The Yellow River runs 5,464 kilometers through nine provinces and autonomous regions.
In Zhu’s observation, the reason for soil losses on the loess plateau was that the intensity of rainfall exceeded the water penetrability of local soil. To solve this problem, water penetrability of soil needed to be increased so that all precipitation could be retained locally. Different plants needed varying amounts of water to grow; therefore they should be grown on land of different topography. Zhu suggested to grow grain crops on flat plots, which can easily retain rainwater and therefore guarantee high yields, plant fruit trees in valleys or other places adjacent to water resources, and cover steep slopes with grass to prevent mudslides.
This strategy proved to be effective after its application in the regions along the Wuding and Huangpu-chuan rivers and 11 pilot areas on the loess plateau during the Seventh and Eighth Five-Year Plan periods (1986-1995). In 1997, then Vice Premier Jiang Chunyun met with Zhu and heard his report on the “28-Chinese Character Strategy.” Impressed by it, he then gave instructions as to how to expand its application.
Over the following years, Zhu continued to present new ideas on water and soil preservation on the loess plateau. He told himself that he could not die in peace until the muddy water in the Yellow River had turned clear. At the age of 91, he published a thesis in the Bulletin of Chinese Academy of Sciences about harmony between man and nature on the loess plateau.
Thanks to such environmental preservation programs like the Grain for Green Project, by 2015, the formerly drab loess plateau was largely covered in green, and the annual volume of mud and sand carried away by the Yellow River had reduced from 1.3 billion tons to 300 million tons, far below the river’s equilibrium ratio of 800 million tons. In this sense, the Yellow River was clear.
A 2017 survey found that in non-flood seasons, water in more than 80 percent of the segments of the Yellow River was clear. In May that year, every cubic meter of its water contained less than 0.8 kg of sand. This news greatly delighted Zhu, he said, “Since the Yellow River is clear now, I can leave the world without regret.” Soon after that, he passed away in October of the same year at the age of 102.
Independent Thinking and Selfless Devotion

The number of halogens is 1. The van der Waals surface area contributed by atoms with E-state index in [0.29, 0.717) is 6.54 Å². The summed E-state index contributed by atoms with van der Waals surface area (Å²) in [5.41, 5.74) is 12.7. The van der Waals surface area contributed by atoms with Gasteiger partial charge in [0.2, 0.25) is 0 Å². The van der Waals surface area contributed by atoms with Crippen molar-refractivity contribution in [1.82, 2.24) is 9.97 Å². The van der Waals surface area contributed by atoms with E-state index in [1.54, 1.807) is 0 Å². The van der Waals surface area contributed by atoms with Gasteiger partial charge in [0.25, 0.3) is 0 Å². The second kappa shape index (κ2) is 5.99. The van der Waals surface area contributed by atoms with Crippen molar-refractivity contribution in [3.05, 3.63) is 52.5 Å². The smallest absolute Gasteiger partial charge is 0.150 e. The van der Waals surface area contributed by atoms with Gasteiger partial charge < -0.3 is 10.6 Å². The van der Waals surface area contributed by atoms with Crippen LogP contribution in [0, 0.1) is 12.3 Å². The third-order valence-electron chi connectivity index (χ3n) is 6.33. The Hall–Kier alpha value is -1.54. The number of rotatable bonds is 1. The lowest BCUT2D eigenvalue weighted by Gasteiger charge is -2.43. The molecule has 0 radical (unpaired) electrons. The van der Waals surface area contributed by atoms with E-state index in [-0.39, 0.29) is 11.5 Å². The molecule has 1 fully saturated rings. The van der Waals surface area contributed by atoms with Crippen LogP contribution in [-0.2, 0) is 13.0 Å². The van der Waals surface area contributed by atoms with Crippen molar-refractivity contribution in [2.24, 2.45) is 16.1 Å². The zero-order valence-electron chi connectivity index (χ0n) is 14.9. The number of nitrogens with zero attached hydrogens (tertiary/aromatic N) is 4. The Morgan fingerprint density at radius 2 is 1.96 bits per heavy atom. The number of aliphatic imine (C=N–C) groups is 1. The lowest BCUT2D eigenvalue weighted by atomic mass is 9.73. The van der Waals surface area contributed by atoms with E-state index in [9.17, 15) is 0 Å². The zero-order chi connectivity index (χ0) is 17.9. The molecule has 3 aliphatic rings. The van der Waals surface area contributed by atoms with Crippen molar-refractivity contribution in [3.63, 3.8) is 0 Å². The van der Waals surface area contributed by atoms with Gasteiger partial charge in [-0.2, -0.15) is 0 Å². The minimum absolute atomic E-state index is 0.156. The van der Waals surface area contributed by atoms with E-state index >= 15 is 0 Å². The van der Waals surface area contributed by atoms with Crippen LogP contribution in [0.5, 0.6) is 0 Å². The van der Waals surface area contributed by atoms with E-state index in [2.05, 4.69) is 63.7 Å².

Zhu was an independent and critical thinker, who never readily accept the views of others or the accepted theories found in textbooks without research. As early as 1948, he put forward an unorthodox theory about the red soil in Jiangxi Province, which immediately met with incredibility in the circle of soil science. But he stood by it until it was corroborated by the study of CAS Institute of Soil Science 40 years later.
Born and raised in the countryside, Zhu felt a strong bond with soil and farmers, which inspired him to work on the barren loess plateau for more than 50 years and contribute to the nation unselfishly. When he and his family first came to Shaanxi, they lived in a small one-story house without kitchen, toilet, tap water, or electricity. He studied first by candle light and later kerosene lamps, and had to put his books, papers, and soil samples in the doorway. Despite his harsh environment, he never complained about his living or working conditions.
“For the need of the country, Mr. Zhu moved his family to the desolate town of Yangling in Wugong County, Shaanxi Province, and dedicated himself to the study of soil on the loess plateau. As a young man, I was deeply moved by his devotion, and was confident that I, who also worked in Yangling, could make internationally recognized achievements in scientific research too,” recalled Li Zhensheng, an academician of CAS and 2006 winner of China’s highest sci & tech award. It was the dedication of Zhu Xianmo, Li Zhensheng, and other scientists like them that has made it possible for China to come as far as it has today.